A non-intrusive fluid level detector including a single point
capacitive sensor mounted on the outside surface of a receptacle such
that capacitive principles can be utilized to sense the level of a
liquid contained within the receptacle. The sensor assembly is disposed
in a substantially fixed position on the exterior wall of the
receptacle wherein the dielectric effect of the liquid changes the
effective capacitance of the sensing capacitor as the liquid rises and
falls within the receptacle.
This change in effective capacitance is detected by electronic circuitry included in the detector device. In one embodiment, the fluid level detector is directly mounted to a completely non-conductive receptacle. In another embodiment, the fluid level detector is mounted to a non-conductive window which is an integral part of a receptacle fabricated out of a conductive material.
Fluid level detectors which sense the level of a liquid
contained within a receptacle are well known for use in conjunction
with automotive engines. Historically, such detectors have been made in
the form of float operated switches involving moving parts which are
subject to friction and wear.
Other devices utilize an electrical probe to detect fluid levels by measuring the conductivity of the coolant. However, these devices require complicated current amplifying systems because there is often an insufficient amount of current passing through the electrodes to power an indicator lamp.
In either of these systems, the measuring sensor is located in the fluid where contaminants are likely to collect on the sensor and disturb the fluid level measurement. Furthermore, the devices in the prior art, as described, are categorized as "intrusive" in that they require an opening into the receptacle containing the fluid.
This creates an additional potential for fluid leaks as well as potential deterioration of the sensing devices.
Due to the problems discussed above, it has become desirable to employ non-intrusive means to sense fluid levels contained in receptacles. These non-intrusive systems typically involve wave propagation techniques which are implemented through a transmitter/receiver system. Typically, these systems involve the transmission of an ultrasonic signal from a transmitting transducer through a fluid to a receiving transducer.
Such ultrasonic transmission systems require a liquid transmission medium in order to carry the ultrasonic signal from the transmitting transducer to the receiving transducer. Lack of signal at the receiving transducer relates to a lack of liquid transmission medium, activating a no fluid present indication.
However, a failure in the transducer pair or in their respective electronic connections results in a lack of signal from the receiving transducer which, in turn, activates the normal failure mode thereby falsely indicating a dry or no fluid present state.
The increasing importance of monitoring fluid levels in automotive and other applications is creating a need for more reliable non-intrusive fluid level sensors. It is, therefore, important that a fluid level detection system be developed which can provide reliable data and which does not require contact with the fluid being measured.
In accordance with the present design a non-intrusive fluid
level detector is provided for mounting on the exterior wall of a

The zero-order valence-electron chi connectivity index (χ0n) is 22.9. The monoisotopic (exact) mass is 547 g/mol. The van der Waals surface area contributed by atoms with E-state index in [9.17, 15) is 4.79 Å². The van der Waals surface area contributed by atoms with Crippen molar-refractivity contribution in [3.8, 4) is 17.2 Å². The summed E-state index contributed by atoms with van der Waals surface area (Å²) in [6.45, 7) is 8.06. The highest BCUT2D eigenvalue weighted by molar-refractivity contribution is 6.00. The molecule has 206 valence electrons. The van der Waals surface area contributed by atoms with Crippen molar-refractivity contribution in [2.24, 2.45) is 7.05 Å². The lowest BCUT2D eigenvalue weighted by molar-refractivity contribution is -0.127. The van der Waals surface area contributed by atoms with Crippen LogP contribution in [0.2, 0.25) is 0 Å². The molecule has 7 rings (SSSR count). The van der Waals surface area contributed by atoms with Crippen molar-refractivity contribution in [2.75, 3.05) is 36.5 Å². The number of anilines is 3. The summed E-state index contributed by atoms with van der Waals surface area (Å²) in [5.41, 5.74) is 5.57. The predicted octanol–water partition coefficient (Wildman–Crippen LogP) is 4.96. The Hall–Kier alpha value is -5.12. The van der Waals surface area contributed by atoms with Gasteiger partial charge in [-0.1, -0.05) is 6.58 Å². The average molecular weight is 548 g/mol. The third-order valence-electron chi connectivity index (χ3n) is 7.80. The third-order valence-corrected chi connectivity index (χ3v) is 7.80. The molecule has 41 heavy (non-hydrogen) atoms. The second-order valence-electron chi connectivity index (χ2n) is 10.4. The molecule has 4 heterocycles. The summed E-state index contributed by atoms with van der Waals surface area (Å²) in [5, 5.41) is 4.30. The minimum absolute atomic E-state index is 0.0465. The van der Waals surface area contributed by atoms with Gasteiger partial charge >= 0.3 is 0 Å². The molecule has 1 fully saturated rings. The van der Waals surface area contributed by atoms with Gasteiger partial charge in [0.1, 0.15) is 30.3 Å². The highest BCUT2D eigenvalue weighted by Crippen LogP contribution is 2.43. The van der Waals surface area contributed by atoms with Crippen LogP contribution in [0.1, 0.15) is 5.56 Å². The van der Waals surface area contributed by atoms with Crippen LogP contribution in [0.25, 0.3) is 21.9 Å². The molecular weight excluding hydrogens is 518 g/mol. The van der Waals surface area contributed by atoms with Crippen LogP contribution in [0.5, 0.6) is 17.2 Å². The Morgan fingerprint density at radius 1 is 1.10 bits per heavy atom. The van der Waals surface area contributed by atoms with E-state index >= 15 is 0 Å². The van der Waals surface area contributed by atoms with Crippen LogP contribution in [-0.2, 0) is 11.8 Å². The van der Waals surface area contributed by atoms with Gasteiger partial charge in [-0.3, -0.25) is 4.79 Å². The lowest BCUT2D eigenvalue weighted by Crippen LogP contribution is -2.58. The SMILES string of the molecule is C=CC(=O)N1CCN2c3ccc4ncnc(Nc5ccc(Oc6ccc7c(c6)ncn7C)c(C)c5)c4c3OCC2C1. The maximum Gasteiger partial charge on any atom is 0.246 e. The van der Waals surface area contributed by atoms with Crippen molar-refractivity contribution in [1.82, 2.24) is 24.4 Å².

receptacle. The present design provides single point sensing of
predetermined low levels of fluids, as in an automobile cooling system
or a windshield washer solvent reservoir, without contact with the
liquid being sensed.
The design also provides an electrical signal which can energize an alarm light or other indicator. The fluid level detector of the present design incorporates capacitive sensor means established relative to a fluid receptacle in a substantially fixed relation on the outside wall of the receptacle.
The capacitive sensor can be made to be an integral part of a printed circuit containing electronic detection circuitry, thereby making the device self-contained. This sensor assembly is mounted on the exterior wall of the fluid receptacle at a position to sense the lower limit of acceptable fluid level.
The present design utilizes capacitive principles to sense the level of a liquid contained within a non-metallic receptacle. As a liquid rises and falls in the container, the dielectric effect of the liquid changes the effective capacitance of the sensing capacitor which is detected by electronic circuitry coupled to the sensor. The device remains activated whenever power is applied and provides an indication to the user only when the low liquid level is detected.
The present design is a passive device in that the device monitors the level of the liquid within the receptacle at all times and requires no interaction or other monitoring by the user.
FIG. 1 (A) illustrates the circuit diagram of one embodiment
of the fluid level detector of the present design. The supply voltage
for this circuit is typically provided by a 12-volt automobile battery
which is reduced to a 5-volt DC source voltage by means of a voltage
regulator comprising the combination of resistor R1 and zener diode Z1.
Capacitor C1 serves as a filter for this voltage supply regulator.
The detector of FIG. 1A incorporates an amplifier A1 in conjunction with a resistor/capacitor network R4 and C2 and resistors R5 and R6 to form a square wave oscillator. A reference voltage is supplied from the voltage regulator where the reference voltage value is determined by the voltage divider circuit R2/R3.
This voltage serves as a reference voltage for the square wave oscillator and voltage comparators A2, A4 located in the circuit, as will be described.
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